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    i've always checked mine, and i also buy all the ones in the tellers trays every time i visit the bank...
     
  4. BryanB

    BryanB Well-Known Member

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    Good info. I just have the 2000 D.
     
  5. pcunix

    pcunix Guest

    I know I have some circs around here somewhere, but as usual I can't find them!
     
  6. Nathan F.

    Nathan F. Guest

    Now I have to go pluck these out of my change jar and give them a once over :)
     
  7. pcunix

    pcunix Guest

    I can't find mine. Lost in our move, I guess. Oh well.
     
  8. DSalyer

    DSalyer Well-Known Member

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    The mint also wanted to strike collector versions of the coin out of gold. They struck some before Congress said they did not have the authority to do so! I think there are around 20 or so that exist. They took a trip on the space shuttle and now sit out-of-sight in Fort Knox.
     
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  9. pcunix

    pcunix Guest

    Something I did not know, thanks!
     
  10. DSalyer

    DSalyer Well-Known Member

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    I reseached this further and found that they struck the gold version in a $5 denomination and a $1 denomination with a W mint mark. It sounds like all of the $5 and all but 12 of the $1 coins were destroyed. The remaining 12 were sent into space and are now in Fort Knox. Since then they have been put on display only once before being returned to storage.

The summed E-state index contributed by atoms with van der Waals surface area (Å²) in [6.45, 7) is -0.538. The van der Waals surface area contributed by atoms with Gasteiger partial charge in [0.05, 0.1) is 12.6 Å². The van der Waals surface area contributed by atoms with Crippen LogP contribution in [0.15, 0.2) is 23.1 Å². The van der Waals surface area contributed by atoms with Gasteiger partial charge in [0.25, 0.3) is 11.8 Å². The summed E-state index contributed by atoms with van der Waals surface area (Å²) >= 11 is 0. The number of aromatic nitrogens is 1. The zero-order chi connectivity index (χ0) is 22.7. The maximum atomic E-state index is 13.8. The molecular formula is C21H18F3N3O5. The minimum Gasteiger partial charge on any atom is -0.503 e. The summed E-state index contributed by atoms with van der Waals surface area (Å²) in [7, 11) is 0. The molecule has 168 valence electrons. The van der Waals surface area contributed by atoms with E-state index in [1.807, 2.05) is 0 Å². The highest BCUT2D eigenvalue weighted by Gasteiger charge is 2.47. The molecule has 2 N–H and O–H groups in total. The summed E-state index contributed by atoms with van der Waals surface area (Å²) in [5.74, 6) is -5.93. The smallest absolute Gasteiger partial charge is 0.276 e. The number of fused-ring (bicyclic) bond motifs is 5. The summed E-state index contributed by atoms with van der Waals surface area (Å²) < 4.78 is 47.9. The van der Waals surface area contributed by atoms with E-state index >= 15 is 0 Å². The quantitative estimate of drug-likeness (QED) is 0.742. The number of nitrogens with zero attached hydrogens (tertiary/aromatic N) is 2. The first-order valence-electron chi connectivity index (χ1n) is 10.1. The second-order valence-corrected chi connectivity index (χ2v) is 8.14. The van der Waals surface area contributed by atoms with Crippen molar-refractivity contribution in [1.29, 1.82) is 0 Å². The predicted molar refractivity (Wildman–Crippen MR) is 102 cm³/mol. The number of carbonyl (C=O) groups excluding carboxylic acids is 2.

11. pcunix

    pcunix Guest

    I wonder why keep 12? If the thought is to prevent irreplaceable loss, then why keep them in one place? And why keep any at all, for that matter?
     
  12. DSalyer

    DSalyer Well-Known Member

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    I totally agree. The gold $1 coins were made to commemorate the Space Shuttle. I guess since they flew in space they have a historic value but I am not sure why they must be hidden away from the public view.
     
  13. pcunix

    pcunix Guest

    I guess we the public aren't privileged enough. Maybe if we could afford to finance a few campaigns we could get to see them.

    And in this day of ubiquitous internet, why not display national treasure on line?
     
  14. DSalyer

    DSalyer Well-Known Member

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    Also, the designer of the obverse, Glenna Goodacre opted to receive her $5,000 reward in Sacagawea dollars. She later had them certified and slabbed by ICG. During the certification process it was discovered that some of the dollars she received had a different proof like finish. These were called presentation dollars and sell for a premium as well.
     
  15. pcunix

    pcunix Guest

    I didn't know about those either. I see they sell for a good price on ebay - I guess she did well with that decision!
     
  16. DSalyer

    DSalyer Well-Known Member

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    I would say she did very well. She was bound to increase the value of each of the dollar coins just by slabbing and giving them a pedigree. The fact that some turned out to have a special finish really increased her profits!